It’s become a predictable routine at Matt Pryor’s insurance agency: An earthquake rumbles through Oklahoma, rattling dishes and nerves. Then the phones light up with calls and text messages from desperate residents asking if it’s too late to buy a policy to cover any damage.
Business at Pryor’s Oklahoma City office has been brisk following a pair of temblors that struck recently near the city of Edmond, a bedroom community where residents are more accustomed to watching the sky for tornadoes than bracing for the earth to move.
Oklahoma is crisscrossed with fault lines that generate frequent small earthquakes, most too weak to be felt. But after decades of limited seismic activity in this region, earthquakes have become more common in the last several years. And a new study by the U.S. Geological Survey suggests they are here to stay.
“The increased hazard has important implications for residents and businesses in the area,” cautioned the report, released in October.
Pryor has witnessed the rapid change in thinking.
“It used to be, ‘Do I need earthquake coverage?’ Now it’s changed to, ‘How much insurance do I need?”‘ Pryor said. “I never thought it would be a concern, but anything can happen here.”
From 1975 to 2008, only a handful of magnitude-3.0 earthquakes or greater occurred yearly in Oklahoma. But the average grew to around 40 annual earthquakes from 2009 to 2013, seismologists said in the report on the uptick of quake activity.
Since 2009, more than 200 magnitude-3.0 or greater earthquakes have hit the state’s midsection, according to the Geological Survey. Many have been centered near Oklahoma City, the most populous part of the state.
Scientists are not sure why seismic activity has spiked, but they are studying the phenomenon. One theory is that the shaking could be related to wastewater from oil and gas drilling that is often discarded by injecting it deep into underground wells.
Research at various drilling sites around the country has shown that wastewater injections can weaken nearby fault lines and produce quakes big enough to be felt.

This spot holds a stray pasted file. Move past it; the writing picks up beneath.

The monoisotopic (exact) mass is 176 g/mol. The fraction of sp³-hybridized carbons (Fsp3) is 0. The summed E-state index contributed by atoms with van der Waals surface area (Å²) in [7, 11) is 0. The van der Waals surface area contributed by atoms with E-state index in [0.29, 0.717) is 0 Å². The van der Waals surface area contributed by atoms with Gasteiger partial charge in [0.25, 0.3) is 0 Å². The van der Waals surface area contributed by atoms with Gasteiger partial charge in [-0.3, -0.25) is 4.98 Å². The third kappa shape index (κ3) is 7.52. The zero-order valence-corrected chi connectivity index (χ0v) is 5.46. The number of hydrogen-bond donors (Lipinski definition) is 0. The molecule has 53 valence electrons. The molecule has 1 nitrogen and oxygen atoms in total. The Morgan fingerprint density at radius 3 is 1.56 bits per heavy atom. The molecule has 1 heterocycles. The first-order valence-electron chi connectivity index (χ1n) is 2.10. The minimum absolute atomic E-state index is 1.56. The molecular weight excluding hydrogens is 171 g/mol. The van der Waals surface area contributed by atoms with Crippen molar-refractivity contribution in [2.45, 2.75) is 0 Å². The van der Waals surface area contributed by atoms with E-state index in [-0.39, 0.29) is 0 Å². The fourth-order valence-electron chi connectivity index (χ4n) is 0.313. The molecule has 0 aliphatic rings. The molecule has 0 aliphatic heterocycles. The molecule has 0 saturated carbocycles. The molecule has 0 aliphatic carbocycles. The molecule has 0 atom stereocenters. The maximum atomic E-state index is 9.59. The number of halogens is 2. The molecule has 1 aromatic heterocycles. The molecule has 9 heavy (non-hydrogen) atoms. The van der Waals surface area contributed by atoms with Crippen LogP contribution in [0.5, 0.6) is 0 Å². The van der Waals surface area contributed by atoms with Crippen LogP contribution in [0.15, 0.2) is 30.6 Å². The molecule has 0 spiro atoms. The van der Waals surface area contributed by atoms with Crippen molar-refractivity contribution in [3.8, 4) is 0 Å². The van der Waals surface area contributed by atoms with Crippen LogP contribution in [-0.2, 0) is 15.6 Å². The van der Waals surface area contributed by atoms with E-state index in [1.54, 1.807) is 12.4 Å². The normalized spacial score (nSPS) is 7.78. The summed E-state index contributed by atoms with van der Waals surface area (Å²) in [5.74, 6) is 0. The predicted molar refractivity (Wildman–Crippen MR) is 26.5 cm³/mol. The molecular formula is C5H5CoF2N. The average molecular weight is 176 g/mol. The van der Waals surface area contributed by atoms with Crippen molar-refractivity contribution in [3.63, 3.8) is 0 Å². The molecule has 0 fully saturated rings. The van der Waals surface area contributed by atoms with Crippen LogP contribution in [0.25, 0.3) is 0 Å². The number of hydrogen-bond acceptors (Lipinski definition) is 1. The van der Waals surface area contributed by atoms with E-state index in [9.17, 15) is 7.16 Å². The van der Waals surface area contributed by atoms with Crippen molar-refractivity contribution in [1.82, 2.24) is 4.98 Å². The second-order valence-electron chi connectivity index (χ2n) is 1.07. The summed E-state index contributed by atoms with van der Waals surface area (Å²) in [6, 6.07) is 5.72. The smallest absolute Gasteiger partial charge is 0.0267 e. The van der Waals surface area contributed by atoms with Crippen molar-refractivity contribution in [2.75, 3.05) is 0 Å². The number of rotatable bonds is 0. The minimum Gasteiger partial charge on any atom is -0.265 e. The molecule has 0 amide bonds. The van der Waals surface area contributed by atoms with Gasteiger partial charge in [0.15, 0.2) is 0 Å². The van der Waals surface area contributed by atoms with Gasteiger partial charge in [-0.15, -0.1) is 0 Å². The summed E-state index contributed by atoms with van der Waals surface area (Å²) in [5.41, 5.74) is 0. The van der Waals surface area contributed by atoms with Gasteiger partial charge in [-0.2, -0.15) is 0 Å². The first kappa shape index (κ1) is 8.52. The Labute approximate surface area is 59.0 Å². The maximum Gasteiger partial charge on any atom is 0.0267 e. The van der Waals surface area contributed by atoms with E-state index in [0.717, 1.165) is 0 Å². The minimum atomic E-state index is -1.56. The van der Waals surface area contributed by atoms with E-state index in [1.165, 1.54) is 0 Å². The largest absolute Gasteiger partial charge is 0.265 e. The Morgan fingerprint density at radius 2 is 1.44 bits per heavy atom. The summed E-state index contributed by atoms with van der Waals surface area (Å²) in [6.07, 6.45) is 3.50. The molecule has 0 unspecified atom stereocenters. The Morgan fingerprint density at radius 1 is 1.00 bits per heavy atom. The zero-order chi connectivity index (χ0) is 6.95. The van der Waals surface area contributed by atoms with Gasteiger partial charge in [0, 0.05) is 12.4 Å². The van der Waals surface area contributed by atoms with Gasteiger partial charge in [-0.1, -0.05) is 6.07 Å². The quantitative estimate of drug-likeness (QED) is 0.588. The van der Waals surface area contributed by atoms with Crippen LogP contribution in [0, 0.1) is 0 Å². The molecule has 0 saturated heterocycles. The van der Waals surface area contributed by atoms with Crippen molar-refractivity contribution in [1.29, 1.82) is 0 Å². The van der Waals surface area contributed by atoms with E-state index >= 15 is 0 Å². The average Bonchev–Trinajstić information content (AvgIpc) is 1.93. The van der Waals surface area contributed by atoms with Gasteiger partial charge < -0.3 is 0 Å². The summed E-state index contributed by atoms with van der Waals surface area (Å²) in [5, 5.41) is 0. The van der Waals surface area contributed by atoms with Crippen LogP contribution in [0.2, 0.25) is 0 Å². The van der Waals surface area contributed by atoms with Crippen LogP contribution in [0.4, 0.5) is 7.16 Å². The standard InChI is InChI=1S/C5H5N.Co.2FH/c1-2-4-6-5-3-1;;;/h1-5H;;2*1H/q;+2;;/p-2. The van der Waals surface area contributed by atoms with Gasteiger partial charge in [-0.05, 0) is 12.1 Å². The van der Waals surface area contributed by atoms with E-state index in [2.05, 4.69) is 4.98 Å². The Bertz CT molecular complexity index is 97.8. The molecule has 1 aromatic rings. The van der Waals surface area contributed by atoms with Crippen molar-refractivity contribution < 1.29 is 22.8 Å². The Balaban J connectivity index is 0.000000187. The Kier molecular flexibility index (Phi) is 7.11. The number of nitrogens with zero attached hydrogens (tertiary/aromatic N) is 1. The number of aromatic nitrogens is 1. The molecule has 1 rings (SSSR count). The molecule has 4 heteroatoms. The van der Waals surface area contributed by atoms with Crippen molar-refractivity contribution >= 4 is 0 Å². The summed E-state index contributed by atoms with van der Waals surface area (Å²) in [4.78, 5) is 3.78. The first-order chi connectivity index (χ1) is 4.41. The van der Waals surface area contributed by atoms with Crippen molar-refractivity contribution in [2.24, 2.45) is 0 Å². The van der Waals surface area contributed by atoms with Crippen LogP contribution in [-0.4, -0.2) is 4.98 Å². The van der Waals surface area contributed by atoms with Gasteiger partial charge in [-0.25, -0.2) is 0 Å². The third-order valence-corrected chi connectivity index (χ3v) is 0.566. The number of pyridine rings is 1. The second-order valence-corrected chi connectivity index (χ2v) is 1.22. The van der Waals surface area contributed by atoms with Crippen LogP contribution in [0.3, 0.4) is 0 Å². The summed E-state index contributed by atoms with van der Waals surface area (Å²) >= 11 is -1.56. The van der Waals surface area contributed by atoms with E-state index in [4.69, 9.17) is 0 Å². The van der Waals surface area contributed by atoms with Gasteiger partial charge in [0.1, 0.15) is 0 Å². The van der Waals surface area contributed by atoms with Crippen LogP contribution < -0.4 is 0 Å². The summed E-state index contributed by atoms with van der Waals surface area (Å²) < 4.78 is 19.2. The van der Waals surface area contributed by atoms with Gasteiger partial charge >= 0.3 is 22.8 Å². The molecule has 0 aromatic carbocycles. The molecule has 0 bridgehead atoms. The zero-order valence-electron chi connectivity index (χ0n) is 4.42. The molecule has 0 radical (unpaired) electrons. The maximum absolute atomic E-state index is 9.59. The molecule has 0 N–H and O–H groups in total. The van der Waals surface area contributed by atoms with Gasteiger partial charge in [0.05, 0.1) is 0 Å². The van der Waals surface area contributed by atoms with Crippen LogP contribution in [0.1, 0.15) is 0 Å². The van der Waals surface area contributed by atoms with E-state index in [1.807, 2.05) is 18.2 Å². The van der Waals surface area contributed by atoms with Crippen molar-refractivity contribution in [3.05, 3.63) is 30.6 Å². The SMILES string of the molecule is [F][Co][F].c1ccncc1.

Drilling systems that rely on hydraulic fracturing, or “fracking,” can also trigger quakes, but they are typically smaller than magnitude-2.
Fracking forces millions of gallons of water, sand and other materials underground to free pockets of fossil fuels. The energy industry has repeatedly insisted that the practice is safe.
Oklahoma’s strongest recorded earthquake was a 5.6-magnitude surprise that struck in November 2011 near the town of Prague. It damaged 200 buildings, shook a football stadium and rattled parts of seven states.
No one has been killed or seriously injured in the recent quakes, and property damage has been minimal. But the frequent tremors have been enough to weaken the constitution of even the most weather-hardened Oklahomans.
The Geological Survey report stirred up so much concern that the Oklahoma insurance commissioner urged residents to buy earthquake policies, and emergency management officials have reviewed earthquake-safety manuals used in California.
When the quakes happen, the movement feels like somebody’s running through Bert Bennett’s house, “shaking all the furniture.” The vibrating cracks Joe and Mary Reneau’s brick chimney and pulls their kitchen cabinets away from the wall. Mark Treat’s dishes, drawers and bed start to rattle, and the floor feels like it’s “coming alive.”
Then there’s the sound. Pam Ousley compares it to a sonic boom or some kind of explosion. Bill Hediger says the din is like a “jet engine that rumbles.”
“It’s kind of scary and you just hope it quits,” said Hediger, whose current earthquake-safety plan entails bolting from his Edmond home and running out into the street. “Makes you wonder if I should move away.”
Preparing for the worst, officials here are adopting some of the same advice given to residents of the earthquake-prone West Coast, where terms like fault lines and plate tectonics are part of the everyday vocabulary.
Oklahoma officials are recommending a website designed for California residents that offers tips on earthquake preparedness, like anchoring bookshelves to walls and stringing wire across the books to prevent them from toppling onto anyone.
The site, www.earthquakecountry.info, is now being consulted in mid-America, said Austin Holland, a seismologist with the Oklahoma Geological Survey.
“The main thing is securing things that can fall and hurt you,” Holland said. “Everybody thinks of the catastrophic failure of buildings when they think of earthquakes, but the most common sources of injuries are falling bookcases, pictures, heavy stuff above your bed.”
Some skeptics brush off the fear surrounding the quakes, saying it’s all happened before.
In the faded gold-mining town of Meers – an area with a fault line that was once so seismically active that scientists in the mid-1980s installed a seismograph in the local burger joint – Joe Maranto chuckles at all the fuss.
Maranto, who runs a store and restaurant, said a magnitude-7 earthquake that happened around 2,000 years ago caused the Meers Fault to break open above the ground.
“There’s nothing new about earthquakes,” he laughed. “They’ve always been here and they always will be here.”
Was this article valuable?
Here are more articles you may enjoy.